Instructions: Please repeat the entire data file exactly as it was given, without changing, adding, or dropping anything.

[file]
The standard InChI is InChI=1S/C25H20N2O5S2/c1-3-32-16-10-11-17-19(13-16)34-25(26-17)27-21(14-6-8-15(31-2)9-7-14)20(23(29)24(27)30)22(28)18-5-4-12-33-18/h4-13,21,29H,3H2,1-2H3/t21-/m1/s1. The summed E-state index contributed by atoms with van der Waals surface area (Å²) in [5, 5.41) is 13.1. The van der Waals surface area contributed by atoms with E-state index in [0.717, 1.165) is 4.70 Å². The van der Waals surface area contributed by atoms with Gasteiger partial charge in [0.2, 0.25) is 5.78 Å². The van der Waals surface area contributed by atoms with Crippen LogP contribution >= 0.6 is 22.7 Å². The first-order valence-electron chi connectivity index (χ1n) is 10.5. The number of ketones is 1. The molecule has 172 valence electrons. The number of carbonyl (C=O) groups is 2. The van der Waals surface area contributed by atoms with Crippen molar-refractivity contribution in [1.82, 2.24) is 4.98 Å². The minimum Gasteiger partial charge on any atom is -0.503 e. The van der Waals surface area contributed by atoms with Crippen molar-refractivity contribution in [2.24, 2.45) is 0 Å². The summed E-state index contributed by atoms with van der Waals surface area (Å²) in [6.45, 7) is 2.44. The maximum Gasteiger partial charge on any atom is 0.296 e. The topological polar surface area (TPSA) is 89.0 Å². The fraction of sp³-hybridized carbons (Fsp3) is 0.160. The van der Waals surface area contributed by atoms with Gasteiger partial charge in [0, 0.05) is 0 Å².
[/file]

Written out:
The standard InChI is InChI=1S/C25H20N2O5S2/c1-3-32-16-10-11-17-19(13-16)34-25(26-17)27-21(14-6-8-15(31-2)9-7-14)20(23(29)24(27)30)22(28)18-5-4-12-33-18/h4-13,21,29H,3H2,1-2H3/t21-/m1/s1. The summed E-state index contributed by atoms with van der Waals surface area (Å²) in [5, 5.41) is 13.1. The van der Waals surface area contributed by atoms with E-state index in [0.717, 1.165) is 4.70 Å². The van der Waals surface area contributed by atoms with Gasteiger partial charge in [0.2, 0.25) is 5.78 Å². The van der Waals surface area contributed by atoms with Crippen LogP contribution >= 0.6 is 22.7 Å². The first-order valence-electron chi connectivity index (χ1n) is 10.5. The number of ketones is 1. The molecule has 172 valence electrons. The number of carbonyl (C=O) groups is 2. The van der Waals surface area contributed by atoms with Crippen molar-refractivity contribution in [1.82, 2.24) is 4.98 Å². The minimum Gasteiger partial charge on any atom is -0.503 e. The van der Waals surface area contributed by atoms with Crippen molar-refractivity contribution in [2.24, 2.45) is 0 Å². The summed E-state index contributed by atoms with van der Waals surface area (Å²) in [6.45, 7) is 2.44. The maximum Gasteiger partial charge on any atom is 0.296 e. The topological polar surface area (TPSA) is 89.0 Å². The fraction of sp³-hybridized carbons (Fsp3) is 0.160. The van der Waals surface area contributed by atoms with Gasteiger partial charge in [0, 0.05) is 0 Å².